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CHILE
Hydroelectric project stopped
Latinamerica Press
6/26/2014
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Government decided to cancel environmental permits for the controversial HidroAysén project.

The Chilean government cancelled on June 10 the environmental permits of the HidroAysén hydroelectric project, which included the construction of five damns in the western Patagonia region.

Promoted since 2007 by the Spanish-Italian company Endesa and the Chilean company Colbún, the project had planned to build five damns on the Pascua and Baker rivers, with reservoirs that would flood almost 6,000 hectares of land to generate 2,750 megawatts of electric energy, equivalent to 20 percent of Chile’s current installed capability. The investment was estimated at US$3.2 billion and included the construction of a 2,000 km (1,200 miles) transmission line from Patagonia to the heart of the country, which would be the longest in the world.

The decision was taken by a committee of ministers that included heads of the ministries of the Environment, Energy, Agriculture, Mining, Economy and Health, who unanimously accepted the 35 claims presented against the project, mostly by communities and opponents of the initiative, for its large environmental impact.

“This committee of ministers has decided to accept the claims presented by the community, by the citizenry, and revoke the environmental qualifications resolution of the HidroAysén Project, and through this final administrative act, the hydroelectric project is denied”, announced the Minister of the Environment, Pablo Badenier.

The Minister of Energy, Máximo Pacheco, declared in statements to the press that the HidroAysén Project “suffers from severe faults in execution by not treating with proper care and attention the matters related to the people who live there”.

Irreversible damages
Citizens and environmental groups resisted the project since it was announced seven years ago. In May 2011, massive protests swept the entire country after the government of former President Sebastián Piñera (2010-2014) gave a green light to the HidroAysén Project. However, a month later, an appeals court ordered the suspension of the project in response to three appeals for protection presented by legislators and environmentalists. Finally, in May 2012 the Supreme Court ruled in favor of the project.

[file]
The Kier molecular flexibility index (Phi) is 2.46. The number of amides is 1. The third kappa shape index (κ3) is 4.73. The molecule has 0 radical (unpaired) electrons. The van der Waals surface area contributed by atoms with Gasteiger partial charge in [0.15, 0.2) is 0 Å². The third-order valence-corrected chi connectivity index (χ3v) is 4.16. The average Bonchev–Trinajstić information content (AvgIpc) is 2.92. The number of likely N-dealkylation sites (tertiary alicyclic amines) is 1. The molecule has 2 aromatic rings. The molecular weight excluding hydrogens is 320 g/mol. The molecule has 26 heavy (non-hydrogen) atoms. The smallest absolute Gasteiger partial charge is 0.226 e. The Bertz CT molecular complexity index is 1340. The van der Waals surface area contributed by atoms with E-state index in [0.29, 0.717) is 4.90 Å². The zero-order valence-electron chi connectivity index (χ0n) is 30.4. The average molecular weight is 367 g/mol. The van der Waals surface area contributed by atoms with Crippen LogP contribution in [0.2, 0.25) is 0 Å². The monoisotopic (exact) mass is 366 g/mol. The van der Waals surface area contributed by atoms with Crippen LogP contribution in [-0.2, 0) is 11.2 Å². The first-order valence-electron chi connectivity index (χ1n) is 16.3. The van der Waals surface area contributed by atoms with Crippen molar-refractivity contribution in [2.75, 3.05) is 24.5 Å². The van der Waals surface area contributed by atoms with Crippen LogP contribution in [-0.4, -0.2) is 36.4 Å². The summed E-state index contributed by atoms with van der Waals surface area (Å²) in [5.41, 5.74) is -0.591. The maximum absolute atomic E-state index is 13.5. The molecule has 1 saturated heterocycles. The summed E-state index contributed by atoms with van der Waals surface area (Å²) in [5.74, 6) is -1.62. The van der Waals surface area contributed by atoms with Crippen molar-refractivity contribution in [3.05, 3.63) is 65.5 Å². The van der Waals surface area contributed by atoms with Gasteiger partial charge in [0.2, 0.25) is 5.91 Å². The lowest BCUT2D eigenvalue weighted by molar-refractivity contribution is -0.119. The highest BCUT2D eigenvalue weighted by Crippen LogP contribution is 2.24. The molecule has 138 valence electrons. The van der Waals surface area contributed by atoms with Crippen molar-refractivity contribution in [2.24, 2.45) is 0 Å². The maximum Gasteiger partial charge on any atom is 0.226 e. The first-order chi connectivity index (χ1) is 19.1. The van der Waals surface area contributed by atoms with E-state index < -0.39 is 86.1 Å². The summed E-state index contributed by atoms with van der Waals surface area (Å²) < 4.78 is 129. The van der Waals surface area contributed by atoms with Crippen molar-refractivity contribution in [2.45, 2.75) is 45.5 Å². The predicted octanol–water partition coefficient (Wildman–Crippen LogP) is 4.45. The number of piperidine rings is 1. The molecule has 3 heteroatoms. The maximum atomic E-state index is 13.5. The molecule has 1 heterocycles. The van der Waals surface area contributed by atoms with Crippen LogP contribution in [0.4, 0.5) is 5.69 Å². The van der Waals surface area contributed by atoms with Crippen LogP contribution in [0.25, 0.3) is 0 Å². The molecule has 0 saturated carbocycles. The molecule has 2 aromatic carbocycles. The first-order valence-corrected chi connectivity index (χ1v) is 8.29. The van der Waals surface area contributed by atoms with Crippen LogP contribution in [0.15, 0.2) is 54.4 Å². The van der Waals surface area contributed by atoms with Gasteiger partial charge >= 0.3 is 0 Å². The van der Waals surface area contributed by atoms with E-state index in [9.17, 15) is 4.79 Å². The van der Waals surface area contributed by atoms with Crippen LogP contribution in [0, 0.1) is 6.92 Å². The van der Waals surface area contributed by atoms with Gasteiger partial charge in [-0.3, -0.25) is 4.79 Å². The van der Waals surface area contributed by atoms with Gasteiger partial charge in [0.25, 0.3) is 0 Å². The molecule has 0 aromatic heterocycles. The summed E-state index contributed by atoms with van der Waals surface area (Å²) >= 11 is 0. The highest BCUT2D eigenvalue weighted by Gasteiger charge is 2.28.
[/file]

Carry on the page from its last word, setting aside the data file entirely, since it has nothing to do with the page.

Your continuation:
Among the irreversible damages that the hydroelectric project would cause is the flooding of delicate ecosystems, including one part of the San Rafael National Park, and it would put in danger the livelihood of thousands of farmers and indigenous communities whose lands would disappear below the water.

According to the Movement Patagonia Without Damns, “the Endesa/Colbún hydroelectric megaprojects, with their flooding and joint works, would destroy basins of incalculable environmental value, would contribute to the extinction of species such as the huemul (deer), the symbol on our national shield, would affect one of the most important fresh water reserves of the word, affect the climate, accelerating the melting of glaciers and snowdrifts, compromising water resources shared with Argentina’.

Additionally, the movement points out that the gigantic towers and power lines “would severely disrupt the landscapes and ecosystems, not only in the Patagonia, but also of eight regions of the country, more than 200 communities, thousands of properties and dozens of protected areas in their way from the Aysén Region to Santiago. The loss of scenic value would mainly affect tourism, the main factor in economic development of the Aysén Region. 

The company has 30 days since the official notification to appeal the resolution in an environmental tribunal of the southern city of Valdivia. Daniel Fernández, Executive Vice President of HydroAysén, commented in a letter to investors with regards to the ministers’ decision that “the society that I represent continues with its willingness to develop the Aysén hydroelectric project” and that the company is not ruling out appealing to the justice system.
—Latinamerica Press.


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